The Mid-Atlantic Stomp, 1968. Letters in response to this article.

From English Dance and Song Vol XXXI No 4 Winter/Christmas 1969

The Mid-Atlantic Stomp


Sir, - I was surprised to see no direct response in the Autumn issue of Dance and Song to John Kirkpatrick's excellent article "The Mid-Atlantic Stomp". I agree with everything he said, except that "stomp" is too joyful a word to describe what much of our dancing (?) has become - "plod" would be more apt.

Whilst the Playford versus Traditional controversy is very interesting, we desperately need to get down to the basic essentials of helping people to really dance and to give them an incentive to improve their technique (and consequently, increase their enjoyment). This can only be done by more experienced and well-informed MC's and by more high standard competitions.

How many of us would take lessons from an unqualified tennis coach or piano teacher? We know what a fillip a really good teacher can be to a group - I recall with great pleasure the effect (temporary, unfortunately) that a visit from Nibs Matthews had on our local club. They suddenly realised that dancing is not merely a somewhat desultory physical exercise, but that they were actually taking part in a social function with members of the opposite sex! MC's should have to pass examinations before venturing to instruct. The good ones would have nothing to lose, and whilst it may create a temporary shortage, the long-term results could only be beneficial.

There are many well-meaning people within the Society who believe that a competitive element would deter the not-so-talented from dancing at all, but this does not apply to ballroom dancing, where the good, bad and indifferent all seem to find a niche, so why should it not be so with us? People cannot aspire to better them-selves at anything unless good standards are set and it is the duty of the EFDSS to set them. We should also consider the number of people who lose interest and turn to some other hobby where they are not in the company of a preponderance of perpetual "rabbits."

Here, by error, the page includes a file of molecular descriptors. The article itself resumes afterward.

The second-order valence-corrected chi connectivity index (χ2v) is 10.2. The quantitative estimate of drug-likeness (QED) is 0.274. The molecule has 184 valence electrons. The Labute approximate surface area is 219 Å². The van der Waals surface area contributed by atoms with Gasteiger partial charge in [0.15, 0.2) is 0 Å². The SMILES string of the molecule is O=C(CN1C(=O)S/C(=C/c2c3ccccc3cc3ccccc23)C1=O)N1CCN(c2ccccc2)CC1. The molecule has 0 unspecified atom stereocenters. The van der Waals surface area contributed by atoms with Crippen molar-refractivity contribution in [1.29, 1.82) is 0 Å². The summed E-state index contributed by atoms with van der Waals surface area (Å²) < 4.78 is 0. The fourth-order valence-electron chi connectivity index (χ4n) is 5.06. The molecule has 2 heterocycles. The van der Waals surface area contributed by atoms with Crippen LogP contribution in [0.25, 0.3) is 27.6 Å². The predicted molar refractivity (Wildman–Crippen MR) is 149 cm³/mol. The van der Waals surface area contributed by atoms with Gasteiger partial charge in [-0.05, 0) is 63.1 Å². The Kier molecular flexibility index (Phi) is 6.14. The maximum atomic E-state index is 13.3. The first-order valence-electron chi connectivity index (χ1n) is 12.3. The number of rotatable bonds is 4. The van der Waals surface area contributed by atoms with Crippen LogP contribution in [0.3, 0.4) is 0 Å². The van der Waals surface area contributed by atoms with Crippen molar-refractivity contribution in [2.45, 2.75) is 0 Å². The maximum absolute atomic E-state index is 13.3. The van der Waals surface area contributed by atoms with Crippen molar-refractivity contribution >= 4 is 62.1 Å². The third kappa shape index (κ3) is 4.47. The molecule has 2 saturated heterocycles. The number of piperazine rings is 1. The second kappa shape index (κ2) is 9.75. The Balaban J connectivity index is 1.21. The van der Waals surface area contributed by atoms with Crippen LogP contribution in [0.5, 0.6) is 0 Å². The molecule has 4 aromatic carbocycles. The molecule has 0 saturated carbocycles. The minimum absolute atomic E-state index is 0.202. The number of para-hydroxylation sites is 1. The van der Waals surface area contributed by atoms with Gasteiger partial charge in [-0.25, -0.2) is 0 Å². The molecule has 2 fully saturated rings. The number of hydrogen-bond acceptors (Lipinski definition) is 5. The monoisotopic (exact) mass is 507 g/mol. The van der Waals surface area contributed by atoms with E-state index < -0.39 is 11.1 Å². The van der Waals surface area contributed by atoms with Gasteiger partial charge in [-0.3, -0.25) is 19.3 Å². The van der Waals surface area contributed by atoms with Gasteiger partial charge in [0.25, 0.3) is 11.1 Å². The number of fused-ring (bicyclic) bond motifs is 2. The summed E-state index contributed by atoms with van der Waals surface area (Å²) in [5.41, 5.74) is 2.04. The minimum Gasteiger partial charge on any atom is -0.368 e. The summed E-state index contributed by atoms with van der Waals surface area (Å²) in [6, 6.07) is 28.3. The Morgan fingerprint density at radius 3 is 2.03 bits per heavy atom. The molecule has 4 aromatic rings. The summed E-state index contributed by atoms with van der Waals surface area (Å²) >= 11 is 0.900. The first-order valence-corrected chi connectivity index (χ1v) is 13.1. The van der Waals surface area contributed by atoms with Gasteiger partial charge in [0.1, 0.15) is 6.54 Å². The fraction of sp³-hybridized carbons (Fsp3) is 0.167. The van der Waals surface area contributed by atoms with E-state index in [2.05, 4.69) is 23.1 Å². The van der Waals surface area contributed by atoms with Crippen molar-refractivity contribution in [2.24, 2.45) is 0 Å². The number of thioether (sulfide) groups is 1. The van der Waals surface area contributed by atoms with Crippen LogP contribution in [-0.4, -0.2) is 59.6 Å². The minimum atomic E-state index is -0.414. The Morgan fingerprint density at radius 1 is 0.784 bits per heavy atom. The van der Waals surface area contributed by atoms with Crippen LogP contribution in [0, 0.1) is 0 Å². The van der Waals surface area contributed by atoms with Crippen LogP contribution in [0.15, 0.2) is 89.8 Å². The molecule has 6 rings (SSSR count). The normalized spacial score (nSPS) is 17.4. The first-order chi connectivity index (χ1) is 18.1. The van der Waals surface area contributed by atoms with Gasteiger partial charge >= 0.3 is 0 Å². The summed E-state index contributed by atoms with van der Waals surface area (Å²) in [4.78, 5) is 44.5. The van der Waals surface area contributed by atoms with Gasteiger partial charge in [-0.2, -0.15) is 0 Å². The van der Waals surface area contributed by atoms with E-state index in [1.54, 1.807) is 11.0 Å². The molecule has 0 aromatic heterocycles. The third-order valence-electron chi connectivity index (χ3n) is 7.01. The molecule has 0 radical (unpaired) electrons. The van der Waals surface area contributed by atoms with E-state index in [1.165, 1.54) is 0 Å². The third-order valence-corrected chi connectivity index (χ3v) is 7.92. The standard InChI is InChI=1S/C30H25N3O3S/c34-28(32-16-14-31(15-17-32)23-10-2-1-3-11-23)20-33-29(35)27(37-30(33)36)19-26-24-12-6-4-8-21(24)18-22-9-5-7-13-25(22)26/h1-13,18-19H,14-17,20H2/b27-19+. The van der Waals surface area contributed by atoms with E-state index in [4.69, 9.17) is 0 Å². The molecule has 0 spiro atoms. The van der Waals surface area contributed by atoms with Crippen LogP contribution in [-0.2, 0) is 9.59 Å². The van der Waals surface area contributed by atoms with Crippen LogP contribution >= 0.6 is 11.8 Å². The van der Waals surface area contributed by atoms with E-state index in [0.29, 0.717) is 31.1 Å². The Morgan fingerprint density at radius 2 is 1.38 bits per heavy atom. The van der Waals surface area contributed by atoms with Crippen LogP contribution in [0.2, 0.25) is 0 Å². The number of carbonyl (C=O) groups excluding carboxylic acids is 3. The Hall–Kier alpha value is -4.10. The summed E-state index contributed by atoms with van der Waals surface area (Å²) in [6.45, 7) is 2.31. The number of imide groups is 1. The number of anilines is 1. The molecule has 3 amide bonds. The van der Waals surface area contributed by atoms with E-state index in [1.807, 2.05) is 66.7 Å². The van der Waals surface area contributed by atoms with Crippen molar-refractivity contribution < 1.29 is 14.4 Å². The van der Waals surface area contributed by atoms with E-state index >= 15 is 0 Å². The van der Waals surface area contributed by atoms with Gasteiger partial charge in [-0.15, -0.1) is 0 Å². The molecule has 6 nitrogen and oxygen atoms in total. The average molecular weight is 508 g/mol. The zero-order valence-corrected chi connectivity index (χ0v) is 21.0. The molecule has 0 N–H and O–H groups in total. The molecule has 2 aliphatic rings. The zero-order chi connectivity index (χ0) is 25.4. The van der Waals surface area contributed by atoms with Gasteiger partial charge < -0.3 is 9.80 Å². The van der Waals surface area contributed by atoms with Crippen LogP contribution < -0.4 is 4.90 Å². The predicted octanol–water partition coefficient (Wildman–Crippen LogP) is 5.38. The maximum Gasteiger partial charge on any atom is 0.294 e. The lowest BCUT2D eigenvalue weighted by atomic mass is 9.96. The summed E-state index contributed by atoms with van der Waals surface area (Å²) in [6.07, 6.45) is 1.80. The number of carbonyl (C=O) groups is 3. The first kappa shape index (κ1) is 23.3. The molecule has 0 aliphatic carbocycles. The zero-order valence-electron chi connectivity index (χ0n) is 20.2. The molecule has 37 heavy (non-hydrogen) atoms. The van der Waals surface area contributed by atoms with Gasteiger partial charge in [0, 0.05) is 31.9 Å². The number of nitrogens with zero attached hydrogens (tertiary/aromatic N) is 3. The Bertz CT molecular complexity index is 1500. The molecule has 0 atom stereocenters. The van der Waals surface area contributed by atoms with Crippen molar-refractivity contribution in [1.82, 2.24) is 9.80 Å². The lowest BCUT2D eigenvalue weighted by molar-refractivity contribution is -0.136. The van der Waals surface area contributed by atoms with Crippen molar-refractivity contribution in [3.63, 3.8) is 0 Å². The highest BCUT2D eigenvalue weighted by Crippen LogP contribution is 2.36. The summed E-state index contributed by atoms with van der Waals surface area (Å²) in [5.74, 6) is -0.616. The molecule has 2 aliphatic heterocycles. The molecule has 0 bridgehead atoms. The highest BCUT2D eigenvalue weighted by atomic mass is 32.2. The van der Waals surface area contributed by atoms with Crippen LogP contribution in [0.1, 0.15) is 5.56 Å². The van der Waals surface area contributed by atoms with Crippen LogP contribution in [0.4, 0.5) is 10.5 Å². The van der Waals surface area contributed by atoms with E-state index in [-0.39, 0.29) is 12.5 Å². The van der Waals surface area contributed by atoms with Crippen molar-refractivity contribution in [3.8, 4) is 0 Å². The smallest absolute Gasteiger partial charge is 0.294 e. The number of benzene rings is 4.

Any raising of standards would help to improve our public image and help us to attract a more varied and virile selection of people to join us. I know that examinations and competitions have been tried in the past, but in an age when qualifications and professionalism (even in amateur pursuits) are everything, could we not give both another chance?

Yours, etc.,
Flat No. 2,
Torrington Court,
Torrington Place,
North Road,


Sir, - Nine cheers for John Kirkpatrick, and death to the Mid-Atlantic Stomp!

If we are to fulfil our object of restoring their dances to the English we must show them what they really are. The great mass of young people are on the pop scene, responding lustily to music with energy and great individuality. Crude, of course, but the raw material of dancing, the joy of expressing music in movement and fanatically enjoyed. We shall not convert these people to our more sociable forms by letting them see the grim geometrical plodding that is all too common. Would you try to wean a Coke-drinker with flat beer? Bring him in good ale, and he may even come at last to demand the fine dry sherries put up by John Playford et al.

There is room in English dancing not only for local but also individual variations, which, provided they outrage neither the music nor the other dancers, add immensely to the fun. (Traditionalists, refer to Tom Flett on the subject of the rant.) The splendid thing about showing the folk flag is that we are missionaries when, and only when, we are seen to be enjoying ourselves. And you never know who's watching.

11 Daisy Dormer Court,
Trinity Gardens,


Sir, - Looking at some dancers' stereotyped movements, one may be inclined to agree with John Kirkpatrick's plea for more originality in stepping. It must be remembered however, that to many people stepping is an anathema. His reference to the changing of the Guard is hardly fitting when I recall the mental torture involved in learning foot-drill during National Service.

Folk dancing will continue to be regarded by the public as a museum piece whilst we separate it from dance in general. Sharp presumably arranged dances for schools because at that time there was no educational alternative. As recently pointed out in this journal dance is being taught in a more enlightened manner in many present day schools where music is regarded as a creative aspect of the curriculum. It would be unfortunate if MC's were to pay too great attention to the plea for more variations in stepping, their main concern should be the continued enjoyment of dance movement in any form and let the clubs and course organisers take over from there.

Stepping indeed is great fun once one has learnt to move in a group dance with ease and enjoyment. When it is presented as prerequisite of folk dance, we can expect to retire into further obscurity to debate what is English tradition and what is not.

Yours etc.,
25 Caravan Park,
Dunham Hill,
Via Warrington.